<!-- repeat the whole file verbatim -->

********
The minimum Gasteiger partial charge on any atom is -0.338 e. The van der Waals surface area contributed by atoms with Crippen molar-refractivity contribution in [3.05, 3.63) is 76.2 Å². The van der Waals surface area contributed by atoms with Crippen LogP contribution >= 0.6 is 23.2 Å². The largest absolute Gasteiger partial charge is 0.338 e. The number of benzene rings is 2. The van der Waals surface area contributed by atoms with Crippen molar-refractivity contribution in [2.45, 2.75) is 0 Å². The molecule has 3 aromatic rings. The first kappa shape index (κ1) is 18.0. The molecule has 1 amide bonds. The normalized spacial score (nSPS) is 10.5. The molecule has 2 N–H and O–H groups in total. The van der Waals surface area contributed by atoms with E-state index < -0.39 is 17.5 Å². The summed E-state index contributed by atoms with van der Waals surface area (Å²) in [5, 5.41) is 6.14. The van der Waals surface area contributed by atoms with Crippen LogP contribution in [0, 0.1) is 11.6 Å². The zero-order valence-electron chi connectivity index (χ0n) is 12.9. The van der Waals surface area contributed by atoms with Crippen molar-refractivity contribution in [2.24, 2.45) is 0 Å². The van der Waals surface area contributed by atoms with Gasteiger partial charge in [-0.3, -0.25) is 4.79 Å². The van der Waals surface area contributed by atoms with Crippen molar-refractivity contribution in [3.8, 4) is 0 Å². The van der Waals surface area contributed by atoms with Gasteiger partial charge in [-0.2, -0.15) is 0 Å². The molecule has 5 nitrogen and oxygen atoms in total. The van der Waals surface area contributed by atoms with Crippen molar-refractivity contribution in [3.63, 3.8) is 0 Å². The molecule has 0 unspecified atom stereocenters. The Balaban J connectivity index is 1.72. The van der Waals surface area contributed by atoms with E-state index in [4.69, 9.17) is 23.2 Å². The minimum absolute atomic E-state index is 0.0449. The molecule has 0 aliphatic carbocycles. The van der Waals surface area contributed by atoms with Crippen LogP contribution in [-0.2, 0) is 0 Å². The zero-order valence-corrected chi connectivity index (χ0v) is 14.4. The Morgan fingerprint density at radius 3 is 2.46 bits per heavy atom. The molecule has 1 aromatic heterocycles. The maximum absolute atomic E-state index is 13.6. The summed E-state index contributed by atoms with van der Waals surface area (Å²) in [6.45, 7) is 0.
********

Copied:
The minimum Gasteiger partial charge on any atom is -0.338 e. The van der Waals surface area contributed by atoms with Crippen molar-refractivity contribution in [3.05, 3.63) is 76.2 Å². The van der Waals surface area contributed by atoms with Crippen LogP contribution >= 0.6 is 23.2 Å². The largest absolute Gasteiger partial charge is 0.338 e. The number of benzene rings is 2. The van der Waals surface area contributed by atoms with Crippen molar-refractivity contribution in [2.45, 2.75) is 0 Å². The molecule has 3 aromatic rings. The first kappa shape index (κ1) is 18.0. The molecule has 1 amide bonds. The normalized spacial score (nSPS) is 10.5. The molecule has 2 N–H and O–H groups in total. The van der Waals surface area contributed by atoms with E-state index < -0.39 is 17.5 Å². The summed E-state index contributed by atoms with van der Waals surface area (Å²) in [5, 5.41) is 6.14. The van der Waals surface area contributed by atoms with Crippen LogP contribution in [0, 0.1) is 11.6 Å². The zero-order valence-electron chi connectivity index (χ0n) is 12.9. The van der Waals surface area contributed by atoms with Crippen molar-refractivity contribution in [2.24, 2.45) is 0 Å². The van der Waals surface area contributed by atoms with Gasteiger partial charge in [-0.3, -0.25) is 4.79 Å². The van der Waals surface area contributed by atoms with Crippen molar-refractivity contribution in [3.8, 4) is 0 Å². The van der Waals surface area contributed by atoms with Gasteiger partial charge in [-0.2, -0.15) is 0 Å². The molecule has 5 nitrogen and oxygen atoms in total. The van der Waals surface area contributed by atoms with Crippen molar-refractivity contribution in [3.63, 3.8) is 0 Å². The molecule has 0 unspecified atom stereocenters. The Balaban J connectivity index is 1.72. The van der Waals surface area contributed by atoms with E-state index in [4.69, 9.17) is 23.2 Å². The minimum absolute atomic E-state index is 0.0449. The molecule has 0 aliphatic carbocycles. The van der Waals surface area contributed by atoms with Crippen LogP contribution in [-0.2, 0) is 0 Å². The zero-order valence-corrected chi connectivity index (χ0v) is 14.4. The Morgan fingerprint density at radius 3 is 2.46 bits per heavy atom. The molecule has 1 aromatic heterocycles. The maximum absolute atomic E-state index is 13.6. The summed E-state index contributed by atoms with van der Waals surface area (Å²) in [6.45, 7) is 0.